month = "10",
day = "9",
doi = "10.1007/s11192-014-1391-7",
language = "English (US)",
volume = "101",
pages = "953--962",
journal = "Scientometrics",
issn = "0138-9130",
publisher = "Springer Netherlands",
number = "2",

}

TY - JOUR

T1 - Social dynamics of research collaboration

T2 - norms, practices, and ethical issues in determining co-authorship rights

AU - Youtie, Jan

AU - Bozeman, Barry

PY - 2014/10/9

Y1 - 2014/10/9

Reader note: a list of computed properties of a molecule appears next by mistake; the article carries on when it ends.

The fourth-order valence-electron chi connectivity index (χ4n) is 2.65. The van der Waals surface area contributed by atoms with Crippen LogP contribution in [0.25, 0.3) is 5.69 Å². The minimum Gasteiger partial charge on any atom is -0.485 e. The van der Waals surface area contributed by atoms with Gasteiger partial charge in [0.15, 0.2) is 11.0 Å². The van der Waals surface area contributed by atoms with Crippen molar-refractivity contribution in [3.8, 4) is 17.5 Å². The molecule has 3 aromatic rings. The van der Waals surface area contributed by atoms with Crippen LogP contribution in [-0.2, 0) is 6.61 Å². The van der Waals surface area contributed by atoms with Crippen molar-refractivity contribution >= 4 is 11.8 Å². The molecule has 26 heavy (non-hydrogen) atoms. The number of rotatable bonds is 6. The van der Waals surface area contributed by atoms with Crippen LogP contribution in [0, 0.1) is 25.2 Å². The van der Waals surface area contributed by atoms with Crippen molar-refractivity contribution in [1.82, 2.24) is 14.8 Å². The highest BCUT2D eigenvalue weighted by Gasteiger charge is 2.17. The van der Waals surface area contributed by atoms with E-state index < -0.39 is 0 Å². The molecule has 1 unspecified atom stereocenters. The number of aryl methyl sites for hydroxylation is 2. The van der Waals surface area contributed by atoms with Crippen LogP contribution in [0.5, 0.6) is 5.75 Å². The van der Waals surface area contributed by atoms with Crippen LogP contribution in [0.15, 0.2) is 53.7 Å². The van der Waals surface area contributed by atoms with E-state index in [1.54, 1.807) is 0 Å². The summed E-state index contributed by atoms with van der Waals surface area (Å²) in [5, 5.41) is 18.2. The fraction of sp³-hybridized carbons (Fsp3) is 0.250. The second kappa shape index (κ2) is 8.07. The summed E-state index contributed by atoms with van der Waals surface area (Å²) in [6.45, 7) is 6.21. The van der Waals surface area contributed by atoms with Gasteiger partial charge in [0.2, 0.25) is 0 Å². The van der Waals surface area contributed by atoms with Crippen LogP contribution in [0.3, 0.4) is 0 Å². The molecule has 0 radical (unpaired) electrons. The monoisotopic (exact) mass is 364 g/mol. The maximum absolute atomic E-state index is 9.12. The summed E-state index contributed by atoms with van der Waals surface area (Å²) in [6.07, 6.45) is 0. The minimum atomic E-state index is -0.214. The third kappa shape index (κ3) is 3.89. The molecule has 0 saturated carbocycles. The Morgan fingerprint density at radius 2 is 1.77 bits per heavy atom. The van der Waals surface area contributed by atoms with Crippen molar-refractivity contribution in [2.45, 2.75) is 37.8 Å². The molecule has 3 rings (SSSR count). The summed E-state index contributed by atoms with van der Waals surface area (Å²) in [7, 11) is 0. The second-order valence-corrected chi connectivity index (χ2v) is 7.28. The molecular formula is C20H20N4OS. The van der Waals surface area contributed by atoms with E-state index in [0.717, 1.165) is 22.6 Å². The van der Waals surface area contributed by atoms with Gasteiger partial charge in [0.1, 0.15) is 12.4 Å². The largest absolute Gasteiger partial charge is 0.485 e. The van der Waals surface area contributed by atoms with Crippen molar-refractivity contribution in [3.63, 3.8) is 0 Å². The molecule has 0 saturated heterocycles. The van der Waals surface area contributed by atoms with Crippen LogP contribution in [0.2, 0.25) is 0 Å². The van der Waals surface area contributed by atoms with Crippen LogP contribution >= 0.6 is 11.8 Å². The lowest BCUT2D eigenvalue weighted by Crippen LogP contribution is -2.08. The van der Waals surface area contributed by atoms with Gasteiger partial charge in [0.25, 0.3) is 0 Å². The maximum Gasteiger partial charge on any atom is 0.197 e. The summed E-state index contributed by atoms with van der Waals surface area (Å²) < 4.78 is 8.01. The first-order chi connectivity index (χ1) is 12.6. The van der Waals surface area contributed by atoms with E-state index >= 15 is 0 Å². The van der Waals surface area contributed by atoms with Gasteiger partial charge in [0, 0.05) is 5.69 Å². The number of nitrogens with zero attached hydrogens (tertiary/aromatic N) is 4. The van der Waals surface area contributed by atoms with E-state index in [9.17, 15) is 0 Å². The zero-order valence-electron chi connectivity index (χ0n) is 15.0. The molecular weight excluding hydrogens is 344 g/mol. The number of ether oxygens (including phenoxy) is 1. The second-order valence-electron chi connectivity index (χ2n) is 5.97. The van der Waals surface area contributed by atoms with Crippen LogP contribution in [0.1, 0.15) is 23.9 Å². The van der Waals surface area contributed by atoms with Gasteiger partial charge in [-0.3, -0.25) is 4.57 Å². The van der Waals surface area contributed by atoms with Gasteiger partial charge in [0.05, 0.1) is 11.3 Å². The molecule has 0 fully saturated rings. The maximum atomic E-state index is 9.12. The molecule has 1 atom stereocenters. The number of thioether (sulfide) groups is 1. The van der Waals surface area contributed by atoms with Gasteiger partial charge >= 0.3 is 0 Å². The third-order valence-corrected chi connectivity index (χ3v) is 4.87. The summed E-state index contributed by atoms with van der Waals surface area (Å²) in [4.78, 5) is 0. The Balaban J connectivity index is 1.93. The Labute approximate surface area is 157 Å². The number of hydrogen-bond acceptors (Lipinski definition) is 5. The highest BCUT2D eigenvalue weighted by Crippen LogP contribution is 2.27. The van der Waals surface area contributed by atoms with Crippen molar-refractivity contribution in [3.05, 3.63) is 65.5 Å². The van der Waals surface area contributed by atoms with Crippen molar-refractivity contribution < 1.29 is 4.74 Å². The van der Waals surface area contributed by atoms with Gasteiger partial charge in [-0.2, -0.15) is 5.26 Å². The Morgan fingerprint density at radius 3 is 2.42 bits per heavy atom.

N2 - Co-authorship has become common practice in most science and engineering disciplines and, with the growth of co-authoring, has come a fragmentation of norms and practices, some of them discipline-based, some institution-based. It becomes increasingly important to understand these practices, in part to reduce the likelihood of misunderstanding in collaborations among authors from different disciplines and fields. Moreover, there is also evidence of widespread satisfaction with collaborative and co-authoring experiences. In some cases the dissatisfactions are more in the realm of bruised feelings and miscommunication but in others there is clear exploitation and even legal disputes about, for example, intellectual property. Our paper is part of a multiyear study funded by the U.S. National Science Foundation (NSF) and draws its data from a representative national survey of scientists working in 108 Carnegie Doctoral/Research Universities—Very High Research Activity (n = 641). The paper tests hypotheses about the determinants of collaboration effectiveness. Results indicate that having an explicit discussion about co-authorship reduces the odds of a bad collaboration on a recent scholarly article. Having co-authors from different universities also reduces the odds of a bad collaboration, while large numbers of co-authors have the reverse effect. The results shed some systematic, empirical light on research collaboration practices, including not only norms and business-as-usual, but also routinely bad collaborations.